Boxing's Detested King
WHY YOU SHOULD CARE
Because every narrative features villains, and their stories are often just as compelling as celebrated heroes.
By Kevin Fixler
The tale of Charles “Sonny” Liston is far more complex than that of just an intimidating ex-con who broke legs for the mob on his way to seizing boxing’s heavyweight title. “His story,” says boxing writer and historian Springs Toledo, is “almost Shakespearean.”
As the story goes, Liston was so reviled that in January 1962 President Kennedy asked the then-heavyweight champ, Floyd Patterson, to refuse Liston, the No. 1 challenger who had been waiting upward of two years, a title shot because of his recognized ties to organized crime. During this intense era of the civil rights movement, black leaders also feared that if the perceived henchman defeated Patterson —the more polished and humble African-American champ — it could set race relations back even further.
But face him he did, and Patterson actually entered the ring that September as the underdog, with many expecting “The Big Bear” Liston to simply overwhelm the champ with his unmatched power and 25-pound advantage. And indeed Liston did, knocking out Patterson two minutes into the fight. “There are still people to this day who say [Liston’s] jab was the greatest and most menacing of all heavyweight destroyer-type jabs,” longtime boxing commentator Jim Lampley tells OZY. In a mandatory rematch the following year, Liston duplicated the feat, this time knocking Patterson to the canvas three times for another first-round KO.
You could tell that [his] was not an easy life, and he wore the scars.
Jim Lampley, boxing commentator
Defending his title did little to ingratiate the man known as the “Yellow Shirt Bandit,” who a decade earlier had been sentenced to five years in the Missouri State Penitentiary for robbery, to the masses. “Some of the things in his past would give one pause,” explains Toledo, author of The Gods of War: Boxing Essays. “He had a history of violence” that included holdups, street muggings and even assaulting police. Whether because of his reputation as a mafia enforcer or in response to the scowl he wore in the ring, Liston was booed by the Las Vegas crowd before and after the Patterson rematch. At the post-fight presser, Liston acknowledged, “The public is not with me. I know it. But they’ll have to swing along until somebody comes to beat me.”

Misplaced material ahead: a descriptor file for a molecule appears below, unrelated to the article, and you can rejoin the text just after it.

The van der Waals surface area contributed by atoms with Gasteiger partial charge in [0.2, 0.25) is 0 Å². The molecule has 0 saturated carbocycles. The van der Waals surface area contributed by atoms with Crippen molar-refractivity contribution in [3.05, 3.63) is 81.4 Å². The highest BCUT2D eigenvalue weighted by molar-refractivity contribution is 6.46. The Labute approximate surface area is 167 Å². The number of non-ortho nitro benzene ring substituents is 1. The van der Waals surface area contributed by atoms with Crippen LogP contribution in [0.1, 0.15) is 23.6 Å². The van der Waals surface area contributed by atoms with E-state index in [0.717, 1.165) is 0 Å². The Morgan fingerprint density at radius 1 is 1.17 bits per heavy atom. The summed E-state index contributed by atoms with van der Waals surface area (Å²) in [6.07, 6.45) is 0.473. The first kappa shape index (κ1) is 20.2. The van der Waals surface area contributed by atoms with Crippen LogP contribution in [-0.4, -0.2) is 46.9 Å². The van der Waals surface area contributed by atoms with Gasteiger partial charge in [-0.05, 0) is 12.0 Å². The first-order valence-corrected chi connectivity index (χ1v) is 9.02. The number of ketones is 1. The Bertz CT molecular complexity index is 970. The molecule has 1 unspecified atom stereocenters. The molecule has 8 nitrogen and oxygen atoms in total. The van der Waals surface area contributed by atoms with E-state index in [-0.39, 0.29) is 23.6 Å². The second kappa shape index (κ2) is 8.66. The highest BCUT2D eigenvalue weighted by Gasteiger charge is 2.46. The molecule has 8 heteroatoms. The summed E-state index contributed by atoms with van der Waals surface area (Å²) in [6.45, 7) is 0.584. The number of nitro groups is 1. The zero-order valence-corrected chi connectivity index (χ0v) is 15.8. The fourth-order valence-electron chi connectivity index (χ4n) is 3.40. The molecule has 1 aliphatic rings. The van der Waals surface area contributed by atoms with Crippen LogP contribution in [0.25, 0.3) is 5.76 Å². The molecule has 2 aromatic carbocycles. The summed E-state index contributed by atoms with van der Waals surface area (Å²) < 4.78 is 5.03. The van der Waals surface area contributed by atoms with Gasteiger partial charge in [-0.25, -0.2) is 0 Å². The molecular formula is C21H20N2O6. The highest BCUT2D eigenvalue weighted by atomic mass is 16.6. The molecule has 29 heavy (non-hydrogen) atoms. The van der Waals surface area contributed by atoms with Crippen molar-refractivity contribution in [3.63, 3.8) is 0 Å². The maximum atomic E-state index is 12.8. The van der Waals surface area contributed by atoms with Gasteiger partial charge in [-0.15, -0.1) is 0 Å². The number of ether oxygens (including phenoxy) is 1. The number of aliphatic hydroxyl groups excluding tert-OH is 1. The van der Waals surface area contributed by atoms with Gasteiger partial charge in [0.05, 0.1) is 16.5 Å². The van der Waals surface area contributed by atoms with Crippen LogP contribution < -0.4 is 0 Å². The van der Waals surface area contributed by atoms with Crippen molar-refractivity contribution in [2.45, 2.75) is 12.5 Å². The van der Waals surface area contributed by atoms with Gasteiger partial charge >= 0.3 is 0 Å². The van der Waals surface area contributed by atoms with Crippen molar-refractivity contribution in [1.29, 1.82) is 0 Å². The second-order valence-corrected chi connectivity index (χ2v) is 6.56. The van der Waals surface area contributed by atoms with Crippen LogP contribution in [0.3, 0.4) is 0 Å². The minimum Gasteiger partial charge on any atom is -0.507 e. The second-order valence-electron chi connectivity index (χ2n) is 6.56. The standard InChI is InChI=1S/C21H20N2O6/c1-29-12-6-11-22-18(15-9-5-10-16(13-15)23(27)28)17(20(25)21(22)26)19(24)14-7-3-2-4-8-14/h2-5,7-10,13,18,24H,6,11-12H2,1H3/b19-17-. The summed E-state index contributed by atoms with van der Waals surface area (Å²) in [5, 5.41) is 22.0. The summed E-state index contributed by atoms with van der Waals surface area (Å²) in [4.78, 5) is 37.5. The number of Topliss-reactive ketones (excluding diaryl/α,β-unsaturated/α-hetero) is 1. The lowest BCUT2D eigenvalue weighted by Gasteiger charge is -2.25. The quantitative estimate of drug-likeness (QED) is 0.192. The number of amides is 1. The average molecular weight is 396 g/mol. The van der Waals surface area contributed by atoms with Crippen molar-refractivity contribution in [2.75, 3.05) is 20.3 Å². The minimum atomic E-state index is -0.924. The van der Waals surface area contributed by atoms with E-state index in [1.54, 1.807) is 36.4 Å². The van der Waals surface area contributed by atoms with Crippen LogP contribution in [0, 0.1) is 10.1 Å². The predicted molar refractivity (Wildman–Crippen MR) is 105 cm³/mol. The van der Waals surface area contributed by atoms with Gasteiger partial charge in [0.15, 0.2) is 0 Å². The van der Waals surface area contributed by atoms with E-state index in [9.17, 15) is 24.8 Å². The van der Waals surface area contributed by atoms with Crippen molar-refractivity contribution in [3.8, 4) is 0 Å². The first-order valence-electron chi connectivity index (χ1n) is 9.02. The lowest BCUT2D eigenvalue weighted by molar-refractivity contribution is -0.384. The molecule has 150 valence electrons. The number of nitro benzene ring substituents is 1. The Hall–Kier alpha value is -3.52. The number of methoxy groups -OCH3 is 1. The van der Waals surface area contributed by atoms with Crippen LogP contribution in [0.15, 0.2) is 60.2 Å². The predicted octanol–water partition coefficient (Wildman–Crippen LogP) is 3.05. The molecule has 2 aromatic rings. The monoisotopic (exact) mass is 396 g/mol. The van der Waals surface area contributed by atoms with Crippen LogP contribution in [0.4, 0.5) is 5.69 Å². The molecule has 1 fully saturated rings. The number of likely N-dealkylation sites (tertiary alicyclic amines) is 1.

Liston had no known birth record (best guesses point to July 1930) and was one of around two dozen children of a failed Arkansas sharecropper. Illiterate and raised mostly without his mother, he quickly fell in with the wrong crowd, hardening his outlook and setting him on a vicious path. “He had a scary aura,” explains Lampley, “but there was sadness too. You could tell that [his] was not an easy life, and he wore the scars.”
Literally. His alcoholic father beat him, leaving marks so deep that spectators at his matches decades later could still see the welts from repeated whippings. Liston would discover his own penchant for alcohol, which only fueled an aggression that made him as feared in the ring as on the streets as he moved around the country from the Deep South to St. Louis, Philadelphia to Denver, landing finally in Las Vegas.
heavyweight crown a mere 18 months before Muhammad Ali usurped it in a stunning six-round victory in 1964. But make no mistake, Liston was more than a brute puncher with a mean streak. He was a skilled tactician inside the ropes and blessed with unrivaled size and strength for the time. Following a title-fight rematch with Ali in May ’65 — the infamous “Phantom Punch” bout in which Liston is thought to have taken a dive to appease the gambling underworld and that produced one of the more iconic photos in sports history
The official cause of death was lung congestion and heart failure. While there was a needle mark on his arm, it’s unclear whether it was because he had blood drawn during a recent trip to the doctor or due to something else — perhaps drugs. (The autopsy noted
Buried beneath a Vegas headstone with an epitaph that baldly reads “A Man,” Sonny Liston lives on in mystery and legend, a known criminal goon, but without question one of the most imposing boxers to ever strap on gloves.